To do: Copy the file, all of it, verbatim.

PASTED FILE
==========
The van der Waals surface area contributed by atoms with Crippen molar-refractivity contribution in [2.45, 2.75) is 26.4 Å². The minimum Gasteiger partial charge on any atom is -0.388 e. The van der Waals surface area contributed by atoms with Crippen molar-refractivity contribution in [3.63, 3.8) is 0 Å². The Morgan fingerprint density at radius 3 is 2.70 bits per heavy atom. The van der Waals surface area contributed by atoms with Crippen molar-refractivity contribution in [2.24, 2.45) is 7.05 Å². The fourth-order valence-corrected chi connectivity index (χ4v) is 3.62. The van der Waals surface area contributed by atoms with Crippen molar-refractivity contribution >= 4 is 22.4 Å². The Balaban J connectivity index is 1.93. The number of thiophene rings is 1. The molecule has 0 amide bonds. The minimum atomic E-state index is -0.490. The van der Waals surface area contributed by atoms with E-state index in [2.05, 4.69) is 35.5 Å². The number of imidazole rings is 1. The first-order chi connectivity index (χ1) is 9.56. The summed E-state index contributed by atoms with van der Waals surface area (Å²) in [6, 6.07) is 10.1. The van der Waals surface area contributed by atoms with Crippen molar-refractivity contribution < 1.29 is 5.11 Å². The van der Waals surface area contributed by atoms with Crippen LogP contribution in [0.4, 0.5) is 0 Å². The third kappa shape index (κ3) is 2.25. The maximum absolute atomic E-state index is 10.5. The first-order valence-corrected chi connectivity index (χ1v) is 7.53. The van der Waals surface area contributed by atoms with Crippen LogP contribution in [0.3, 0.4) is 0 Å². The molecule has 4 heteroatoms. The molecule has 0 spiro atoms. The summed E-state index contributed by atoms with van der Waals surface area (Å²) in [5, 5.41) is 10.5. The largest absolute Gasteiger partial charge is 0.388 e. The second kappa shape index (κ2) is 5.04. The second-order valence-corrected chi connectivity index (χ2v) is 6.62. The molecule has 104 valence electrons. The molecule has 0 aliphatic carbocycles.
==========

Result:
The van der Waals surface area contributed by atoms with Crippen molar-refractivity contribution in [2.45, 2.75) is 26.4 Å². The minimum Gasteiger partial charge on any atom is -0.388 e. The van der Waals surface area contributed by atoms with Crippen molar-refractivity contribution in [3.63, 3.8) is 0 Å². The Morgan fingerprint density at radius 3 is 2.70 bits per heavy atom. The van der Waals surface area contributed by atoms with Crippen molar-refractivity contribution in [2.24, 2.45) is 7.05 Å². The fourth-order valence-corrected chi connectivity index (χ4v) is 3.62. The van der Waals surface area contributed by atoms with Crippen molar-refractivity contribution >= 4 is 22.4 Å². The Balaban J connectivity index is 1.93. The number of thiophene rings is 1. The molecule has 0 amide bonds. The minimum atomic E-state index is -0.490. The van der Waals surface area contributed by atoms with E-state index in [2.05, 4.69) is 35.5 Å². The number of imidazole rings is 1. The first-order chi connectivity index (χ1) is 9.56. The summed E-state index contributed by atoms with van der Waals surface area (Å²) in [6, 6.07) is 10.1. The van der Waals surface area contributed by atoms with Crippen molar-refractivity contribution < 1.29 is 5.11 Å². The van der Waals surface area contributed by atoms with Crippen LogP contribution in [0.4, 0.5) is 0 Å². The third kappa shape index (κ3) is 2.25. The maximum absolute atomic E-state index is 10.5. The first-order valence-corrected chi connectivity index (χ1v) is 7.53. The van der Waals surface area contributed by atoms with Crippen LogP contribution in [0.3, 0.4) is 0 Å². The molecule has 4 heteroatoms. The molecule has 0 spiro atoms. The summed E-state index contributed by atoms with van der Waals surface area (Å²) in [5, 5.41) is 10.5. The largest absolute Gasteiger partial charge is 0.388 e. The second kappa shape index (κ2) is 5.04. The second-order valence-corrected chi connectivity index (χ2v) is 6.62. The molecule has 104 valence electrons. The molecule has 0 aliphatic carbocycles.